The Face of Donald J. Trump

This blog post isn’t a diagnosis. I’m not a clinician, although as a researcher I do study the molecular basis of congenital malformations. And this isn’t meant to be a statement on politics or political ideology. What this is is simply a series of observations that may help to provide a fuller picture of Donald J. Trump’s behaviors as presented by the popular press and those who have known him. Since many people have questioned his mental health, the presence of congenital malformations may add further background and understanding of Trump’s behaviors to date.

The presence of multiple congenital malformations, whether obvious to the layman or visible primarily to the clinician, are frequently accompanied by developmental disorders. While most people with developmental conditions don’t have multiple congenital malformations, the brains of those who do are often affected to some degree– though effects may not be readily visible on MRI. Multiple congenital malformations are often comorbid with intellectual disability, but they may also co-occur with developmental delay, behavioral conditions like ADHD, or learning disabilities.

While some congenital malformations can be diagnosed through pictures, others require careful measurement of the individual him- or herself for confirmation. Therefore, this blog is simply meant to suggest that Trump’s childhood pictures are dysmorphic. For the purposes of diagnosis. Mr. Trump would need to be seen by a trained dysmorphologist.

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Above is a childhood picture of Donald Trump. I’m uncertain as to his exact age at the time of this picture; it appears as though he’s about three years old. Many congenital malformations are most apparent during this period, as some malformations are in fact delays in development that may right themselves over time or become considerably less obvious. For these reasons, I’ll be using the image above for my analysis.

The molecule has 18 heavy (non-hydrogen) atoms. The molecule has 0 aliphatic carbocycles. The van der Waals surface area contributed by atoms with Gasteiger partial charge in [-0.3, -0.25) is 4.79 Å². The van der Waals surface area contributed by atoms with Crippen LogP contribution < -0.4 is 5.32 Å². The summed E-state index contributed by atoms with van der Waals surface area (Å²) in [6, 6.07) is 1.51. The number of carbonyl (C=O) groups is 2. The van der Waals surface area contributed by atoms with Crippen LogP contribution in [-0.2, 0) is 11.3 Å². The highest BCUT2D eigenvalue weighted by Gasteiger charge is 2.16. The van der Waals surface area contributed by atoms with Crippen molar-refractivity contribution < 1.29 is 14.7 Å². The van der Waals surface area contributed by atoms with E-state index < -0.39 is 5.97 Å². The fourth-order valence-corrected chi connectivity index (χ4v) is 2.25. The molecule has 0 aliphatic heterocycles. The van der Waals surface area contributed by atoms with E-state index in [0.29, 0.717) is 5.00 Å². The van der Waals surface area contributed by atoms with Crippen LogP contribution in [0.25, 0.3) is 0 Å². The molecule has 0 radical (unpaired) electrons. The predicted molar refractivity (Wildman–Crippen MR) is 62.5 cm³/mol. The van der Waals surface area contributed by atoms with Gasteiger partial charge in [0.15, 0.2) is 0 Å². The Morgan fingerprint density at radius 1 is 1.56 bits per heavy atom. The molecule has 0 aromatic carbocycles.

First off, the overall shape of the face is triangular. While it looks like this may be exaggerated by a small lower jaw, it’s impossible to tell whether the forehead is unusually prominent and/or the volume of the skull oversized (macrocephaly).

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The most obvious malformation of the face is the reduced width of the mouth, known as microstomia. On average, the width of the mouth should extend to below the pupils of the eye. The lips on the other hand are unusually thick.

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As for the nose, the tip has an unusual square-like appearance and a broad nasal bridge. Meanwhile, the nostrils (alae nasi) appear to be very mildly hypoplastic, in that they should normally extend laterally inferior to the inner corner of the eye (palpebral fissure).

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The eyes exhibit upslanting palpebral fissures (corners of the eyes), whose plain would normally be level. The palpebral fissures may also be mildly shortened, although that would require precise measurements in relation to other facial features. The eyebrows are modestly arched.

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A mold of Trump’s hand as an adult, aside from being unusually short (potentially brachydactylic), seems to indicate he may have a mild form of clinodactyly, which means a finger is bent or curved. Most often the pinky is affected.